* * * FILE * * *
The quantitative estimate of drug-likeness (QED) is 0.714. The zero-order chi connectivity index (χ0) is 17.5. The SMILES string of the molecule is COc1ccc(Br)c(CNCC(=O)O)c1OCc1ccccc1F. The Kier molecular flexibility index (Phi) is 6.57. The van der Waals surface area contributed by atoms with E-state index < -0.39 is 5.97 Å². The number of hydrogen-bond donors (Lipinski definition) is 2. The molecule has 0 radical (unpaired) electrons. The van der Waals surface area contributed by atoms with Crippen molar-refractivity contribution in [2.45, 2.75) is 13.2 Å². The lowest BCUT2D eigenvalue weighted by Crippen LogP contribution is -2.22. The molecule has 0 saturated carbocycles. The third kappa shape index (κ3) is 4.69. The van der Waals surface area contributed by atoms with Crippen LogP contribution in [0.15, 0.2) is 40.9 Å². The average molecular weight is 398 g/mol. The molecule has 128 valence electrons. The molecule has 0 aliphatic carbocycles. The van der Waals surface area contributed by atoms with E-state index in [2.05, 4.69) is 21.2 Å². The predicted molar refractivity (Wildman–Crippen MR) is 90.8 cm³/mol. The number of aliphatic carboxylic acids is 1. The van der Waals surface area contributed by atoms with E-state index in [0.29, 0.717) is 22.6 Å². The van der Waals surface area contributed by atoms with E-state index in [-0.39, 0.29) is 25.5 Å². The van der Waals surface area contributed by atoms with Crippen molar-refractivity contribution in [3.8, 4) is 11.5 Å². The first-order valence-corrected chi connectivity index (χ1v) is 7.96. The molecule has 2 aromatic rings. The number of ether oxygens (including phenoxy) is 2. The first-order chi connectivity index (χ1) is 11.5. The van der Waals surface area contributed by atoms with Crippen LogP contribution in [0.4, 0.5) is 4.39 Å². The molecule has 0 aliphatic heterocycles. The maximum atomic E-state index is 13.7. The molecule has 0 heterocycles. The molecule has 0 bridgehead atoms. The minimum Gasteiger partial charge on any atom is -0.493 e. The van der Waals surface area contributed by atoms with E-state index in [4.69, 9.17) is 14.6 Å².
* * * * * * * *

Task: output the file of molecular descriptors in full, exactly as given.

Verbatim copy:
The quantitative estimate of drug-likeness (QED) is 0.714. The zero-order chi connectivity index (χ0) is 17.5. The SMILES string of the molecule is COc1ccc(Br)c(CNCC(=O)O)c1OCc1ccccc1F. The Kier molecular flexibility index (Phi) is 6.57. The van der Waals surface area contributed by atoms with E-state index < -0.39 is 5.97 Å². The number of hydrogen-bond donors (Lipinski definition) is 2. The molecule has 0 radical (unpaired) electrons. The van der Waals surface area contributed by atoms with Crippen molar-refractivity contribution in [2.45, 2.75) is 13.2 Å². The lowest BCUT2D eigenvalue weighted by Crippen LogP contribution is -2.22. The molecule has 0 saturated carbocycles. The third kappa shape index (κ3) is 4.69. The van der Waals surface area contributed by atoms with Crippen LogP contribution in [0.15, 0.2) is 40.9 Å². The average molecular weight is 398 g/mol. The molecule has 128 valence electrons. The molecule has 0 aliphatic carbocycles. The van der Waals surface area contributed by atoms with E-state index in [2.05, 4.69) is 21.2 Å². The predicted molar refractivity (Wildman–Crippen MR) is 90.8 cm³/mol. The number of aliphatic carboxylic acids is 1. The van der Waals surface area contributed by atoms with E-state index in [0.29, 0.717) is 22.6 Å². The van der Waals surface area contributed by atoms with E-state index in [-0.39, 0.29) is 25.5 Å². The van der Waals surface area contributed by atoms with Crippen molar-refractivity contribution in [3.8, 4) is 11.5 Å². The first-order valence-corrected chi connectivity index (χ1v) is 7.96. The molecule has 2 aromatic rings. The number of ether oxygens (including phenoxy) is 2. The first-order chi connectivity index (χ1) is 11.5. The van der Waals surface area contributed by atoms with Crippen LogP contribution in [0.4, 0.5) is 4.39 Å². The molecule has 0 aliphatic heterocycles. The maximum atomic E-state index is 13.7. The molecule has 0 heterocycles. The molecule has 0 bridgehead atoms. The minimum Gasteiger partial charge on any atom is -0.493 e. The van der Waals surface area contributed by atoms with E-state index in [4.69, 9.17) is 14.6 Å².